Personal Memories of 9/11: We May Be Confident, But Not Necessarily Accurate

Sept. 7, 2011

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The details of where you were and what you were doing when you learned about the terrorist attacks of Sept. 11, 2001, are stamped indelibly into your memory, vivid as a photograph. Or are they?

No, says Charles Weaver, Ph.D., professor of psychology and neuroscience at Baylor University.

Much has been made of so-called "flashbulb memory" -- recollection of our surroundings and reactions during such events as 9/11, the attack on Pearl Harbor and the assassination of President John F. Kennedy. At one point, researchers believed these to be photograph-like (hence the term) memories: detailed, vivid, accurate and unchanging.

In reality, "we sort through many possible details from a variety of sources over a period of time," Weaver said. "Gradually, our memories take shape; we get our stories straight." For example, "your memories of 9/11 might contain details you could not have learned until later in the week.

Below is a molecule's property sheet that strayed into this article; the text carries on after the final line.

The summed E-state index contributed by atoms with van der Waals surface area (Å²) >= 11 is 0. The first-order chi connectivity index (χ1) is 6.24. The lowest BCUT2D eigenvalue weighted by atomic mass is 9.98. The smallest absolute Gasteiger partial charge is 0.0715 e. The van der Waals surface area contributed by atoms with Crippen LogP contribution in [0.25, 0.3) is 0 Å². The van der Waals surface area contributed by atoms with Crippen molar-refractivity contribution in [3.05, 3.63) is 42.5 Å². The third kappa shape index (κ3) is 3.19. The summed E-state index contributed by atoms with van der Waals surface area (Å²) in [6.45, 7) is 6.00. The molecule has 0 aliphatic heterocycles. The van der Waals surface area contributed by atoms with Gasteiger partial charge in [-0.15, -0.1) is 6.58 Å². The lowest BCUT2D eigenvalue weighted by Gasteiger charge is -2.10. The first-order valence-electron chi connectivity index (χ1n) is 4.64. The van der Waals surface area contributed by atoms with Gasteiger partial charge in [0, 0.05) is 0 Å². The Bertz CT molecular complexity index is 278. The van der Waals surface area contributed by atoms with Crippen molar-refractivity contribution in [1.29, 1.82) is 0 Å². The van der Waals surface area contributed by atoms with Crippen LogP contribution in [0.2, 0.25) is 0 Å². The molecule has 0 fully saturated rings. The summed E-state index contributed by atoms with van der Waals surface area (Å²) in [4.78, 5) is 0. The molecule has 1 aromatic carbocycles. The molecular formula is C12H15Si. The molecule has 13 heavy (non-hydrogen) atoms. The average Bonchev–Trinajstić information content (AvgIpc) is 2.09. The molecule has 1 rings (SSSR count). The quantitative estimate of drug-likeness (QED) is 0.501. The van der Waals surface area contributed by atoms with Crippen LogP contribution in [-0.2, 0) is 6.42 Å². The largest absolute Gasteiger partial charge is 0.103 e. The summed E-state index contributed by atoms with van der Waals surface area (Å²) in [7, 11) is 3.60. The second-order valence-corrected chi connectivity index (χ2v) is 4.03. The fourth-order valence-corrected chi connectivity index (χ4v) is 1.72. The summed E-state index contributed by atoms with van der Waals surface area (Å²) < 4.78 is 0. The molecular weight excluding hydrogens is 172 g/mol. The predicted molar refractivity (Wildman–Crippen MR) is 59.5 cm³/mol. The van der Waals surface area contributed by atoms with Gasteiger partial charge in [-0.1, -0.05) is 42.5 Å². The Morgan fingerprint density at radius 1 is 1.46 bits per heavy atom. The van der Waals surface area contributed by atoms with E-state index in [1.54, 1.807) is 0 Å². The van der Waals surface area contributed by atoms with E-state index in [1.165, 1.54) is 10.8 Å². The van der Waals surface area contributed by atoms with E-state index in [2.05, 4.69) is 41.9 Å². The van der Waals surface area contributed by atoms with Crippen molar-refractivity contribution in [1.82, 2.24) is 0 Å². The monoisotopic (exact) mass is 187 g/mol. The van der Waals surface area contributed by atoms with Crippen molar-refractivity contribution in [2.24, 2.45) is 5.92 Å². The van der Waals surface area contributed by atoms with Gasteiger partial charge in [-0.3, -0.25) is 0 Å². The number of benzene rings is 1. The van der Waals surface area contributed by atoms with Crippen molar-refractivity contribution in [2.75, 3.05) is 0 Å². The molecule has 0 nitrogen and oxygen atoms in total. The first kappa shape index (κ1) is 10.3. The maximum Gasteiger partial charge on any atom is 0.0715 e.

"Flashbulb memories are almost an illusion of memory --we believe them to be perfect, although they are subject to the same distortions as any other kind of memory," he said. "Your memories of major events are characterized not by accuracy, but by confidence. And confidence is a very poor measure of accuracy."

Weaver, a researcher of memory and cognition, has published studies on flashbulb memory and eyewitness memory. He also has served as a forensic expert on eyewitness identification in civil and criminal cases in more than 15 states.

After a significant event, Weaver says, our minds consolidate and compress our experiences, facts and emotions into a coherent but not necessarily precise memory.

Viewing or listening to media accounts sometimes produces memories of things that didn't actually occur. Talking with friends and loved ones can muddy the water further, he said -- just as it can with more mundane happenings.

"It's like you're sitting around with friends and saying, 'Remember the time we did that?' And someone else says, 'No, it was at breakfast, not lunch.'

"Your memories converge -- at the expense of the accuracy of both memories. That's why police separate eyewitnesses as soon as possible after the event," Weaver said.

While recollections of major events are generally reliable, "they're no different than other memories when it comes to details being shaped and lost," he said. "Your memory isn't any more reliable than usual; you can't trust it as infallible."

To retain one's personal memories of significant events, the best approach is to write them down, he said.

"That's what I recommend when we take students abroad," Weaver said. "Details that seem like you'll never forget, you'll forget in a hurry."

Contact: Terry Goodrich, Assistant Director of Media Communications, (254) 710-3321

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